JINAN, July 7 (Xinhua) -- Scientists are expected to have a "decisive outcome" on search for the source of dark matter by 2024 after analyzing the huge amount of data on cosmic particles, said Nobel Prize winner Samuel Ting Saturday.
Ting, who won the Nobel Prize in Physics in 1976 for discovering the J meson nuclear particle, made the remarks at a press conference held in Shandong University in east China.
Ting leads the team that gathers particle data from Alpha Magnetic Spectrometer (AMS) which was installed in international space station in 2011.
AMS, which can help probe antimatter and dark matter, is composed of a magnet and eight detectors that collect information about the particles that travel through the magnet in the fraction of a second, according to NASA website.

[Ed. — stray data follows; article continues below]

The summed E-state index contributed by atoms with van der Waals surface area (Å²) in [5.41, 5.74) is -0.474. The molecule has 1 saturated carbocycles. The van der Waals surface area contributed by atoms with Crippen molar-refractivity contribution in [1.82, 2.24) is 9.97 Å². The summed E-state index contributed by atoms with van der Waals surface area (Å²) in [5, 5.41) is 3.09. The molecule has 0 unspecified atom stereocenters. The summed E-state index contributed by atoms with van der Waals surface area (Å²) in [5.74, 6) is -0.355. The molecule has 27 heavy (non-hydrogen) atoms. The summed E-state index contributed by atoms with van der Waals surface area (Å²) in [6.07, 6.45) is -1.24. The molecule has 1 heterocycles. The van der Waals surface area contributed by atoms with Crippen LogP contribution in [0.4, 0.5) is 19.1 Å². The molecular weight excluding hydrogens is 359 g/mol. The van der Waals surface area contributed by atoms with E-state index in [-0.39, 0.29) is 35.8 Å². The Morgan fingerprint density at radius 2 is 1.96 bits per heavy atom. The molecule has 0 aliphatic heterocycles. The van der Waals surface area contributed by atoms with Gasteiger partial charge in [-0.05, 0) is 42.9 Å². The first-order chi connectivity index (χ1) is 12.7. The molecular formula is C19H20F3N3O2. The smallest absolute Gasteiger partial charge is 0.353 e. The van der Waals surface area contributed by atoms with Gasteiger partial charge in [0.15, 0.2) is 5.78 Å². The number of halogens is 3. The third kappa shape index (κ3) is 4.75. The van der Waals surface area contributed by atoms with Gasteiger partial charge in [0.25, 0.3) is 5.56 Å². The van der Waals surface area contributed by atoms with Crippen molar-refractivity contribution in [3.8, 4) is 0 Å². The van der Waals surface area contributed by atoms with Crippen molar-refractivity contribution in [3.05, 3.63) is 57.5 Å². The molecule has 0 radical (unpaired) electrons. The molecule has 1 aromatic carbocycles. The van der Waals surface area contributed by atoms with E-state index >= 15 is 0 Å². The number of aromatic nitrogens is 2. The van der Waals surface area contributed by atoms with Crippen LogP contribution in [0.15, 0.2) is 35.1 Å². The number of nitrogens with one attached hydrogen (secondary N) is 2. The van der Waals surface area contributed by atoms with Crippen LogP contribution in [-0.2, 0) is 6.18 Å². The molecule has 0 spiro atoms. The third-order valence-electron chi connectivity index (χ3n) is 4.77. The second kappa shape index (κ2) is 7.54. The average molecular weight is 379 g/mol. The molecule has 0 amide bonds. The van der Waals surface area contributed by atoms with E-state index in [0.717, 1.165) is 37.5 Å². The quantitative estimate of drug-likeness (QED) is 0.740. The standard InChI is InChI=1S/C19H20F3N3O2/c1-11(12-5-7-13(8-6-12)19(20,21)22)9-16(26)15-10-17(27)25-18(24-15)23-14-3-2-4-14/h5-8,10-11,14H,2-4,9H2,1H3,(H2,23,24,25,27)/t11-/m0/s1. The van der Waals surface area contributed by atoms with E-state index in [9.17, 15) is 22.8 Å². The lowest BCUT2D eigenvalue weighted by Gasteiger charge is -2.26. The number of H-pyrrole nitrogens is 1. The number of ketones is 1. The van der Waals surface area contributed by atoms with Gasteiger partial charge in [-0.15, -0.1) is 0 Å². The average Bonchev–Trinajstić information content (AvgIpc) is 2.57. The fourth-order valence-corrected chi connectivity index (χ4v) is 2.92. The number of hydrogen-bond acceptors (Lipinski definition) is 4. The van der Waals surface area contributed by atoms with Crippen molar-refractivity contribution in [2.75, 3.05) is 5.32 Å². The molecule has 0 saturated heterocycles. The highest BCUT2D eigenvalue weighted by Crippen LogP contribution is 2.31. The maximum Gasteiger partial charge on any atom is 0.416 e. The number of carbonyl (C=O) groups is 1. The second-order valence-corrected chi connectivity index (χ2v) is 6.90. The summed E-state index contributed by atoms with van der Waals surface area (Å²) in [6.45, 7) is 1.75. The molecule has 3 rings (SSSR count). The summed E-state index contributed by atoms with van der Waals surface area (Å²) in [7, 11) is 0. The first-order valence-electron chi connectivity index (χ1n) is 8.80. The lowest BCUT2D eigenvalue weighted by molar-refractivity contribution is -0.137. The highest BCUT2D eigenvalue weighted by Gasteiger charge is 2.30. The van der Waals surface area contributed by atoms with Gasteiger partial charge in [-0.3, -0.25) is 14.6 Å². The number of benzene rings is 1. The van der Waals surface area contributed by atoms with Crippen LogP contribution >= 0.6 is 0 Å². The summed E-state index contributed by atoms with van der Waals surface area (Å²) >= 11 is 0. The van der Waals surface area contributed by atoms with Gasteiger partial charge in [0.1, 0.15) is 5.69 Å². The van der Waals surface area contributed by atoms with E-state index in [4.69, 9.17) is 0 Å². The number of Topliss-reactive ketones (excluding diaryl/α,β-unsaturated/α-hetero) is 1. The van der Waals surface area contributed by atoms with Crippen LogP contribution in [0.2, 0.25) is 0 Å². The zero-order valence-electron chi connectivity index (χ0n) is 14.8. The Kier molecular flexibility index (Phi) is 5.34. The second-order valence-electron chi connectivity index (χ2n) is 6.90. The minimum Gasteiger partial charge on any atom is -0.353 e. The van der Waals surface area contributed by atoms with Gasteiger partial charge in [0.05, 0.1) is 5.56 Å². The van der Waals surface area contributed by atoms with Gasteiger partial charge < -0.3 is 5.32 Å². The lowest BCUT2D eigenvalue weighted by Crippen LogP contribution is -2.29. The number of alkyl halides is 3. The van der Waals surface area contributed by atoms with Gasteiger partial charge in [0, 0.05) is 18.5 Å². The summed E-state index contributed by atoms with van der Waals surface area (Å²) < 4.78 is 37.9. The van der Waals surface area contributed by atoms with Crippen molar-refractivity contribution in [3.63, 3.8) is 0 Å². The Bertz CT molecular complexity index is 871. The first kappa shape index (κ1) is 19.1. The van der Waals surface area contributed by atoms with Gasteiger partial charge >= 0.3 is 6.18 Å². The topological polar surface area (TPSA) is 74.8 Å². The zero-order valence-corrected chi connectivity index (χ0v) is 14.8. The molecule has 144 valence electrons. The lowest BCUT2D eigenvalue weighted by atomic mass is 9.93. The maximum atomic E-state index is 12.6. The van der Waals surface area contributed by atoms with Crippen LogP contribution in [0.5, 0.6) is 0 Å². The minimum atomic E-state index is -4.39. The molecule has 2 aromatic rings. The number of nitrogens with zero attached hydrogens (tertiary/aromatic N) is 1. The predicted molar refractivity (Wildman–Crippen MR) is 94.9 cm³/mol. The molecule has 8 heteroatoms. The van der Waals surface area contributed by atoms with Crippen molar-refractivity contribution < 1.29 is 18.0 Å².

So far, AMS has gathered more than 120 billion cosmic particles, with energy reaching a trillion electron volt, Ting said at the press conference.
The growing data should give a "decisive outcome" to questions around antimatter, and the source of dark matter, he said.
Dark matter is a hypothetical form of matter that is thought to account for around 80 percent of the matter in the universe and about a quarter of its total energy density. It has not been observed directly.
"For now, the most important is to steadily collect more information," Ting said.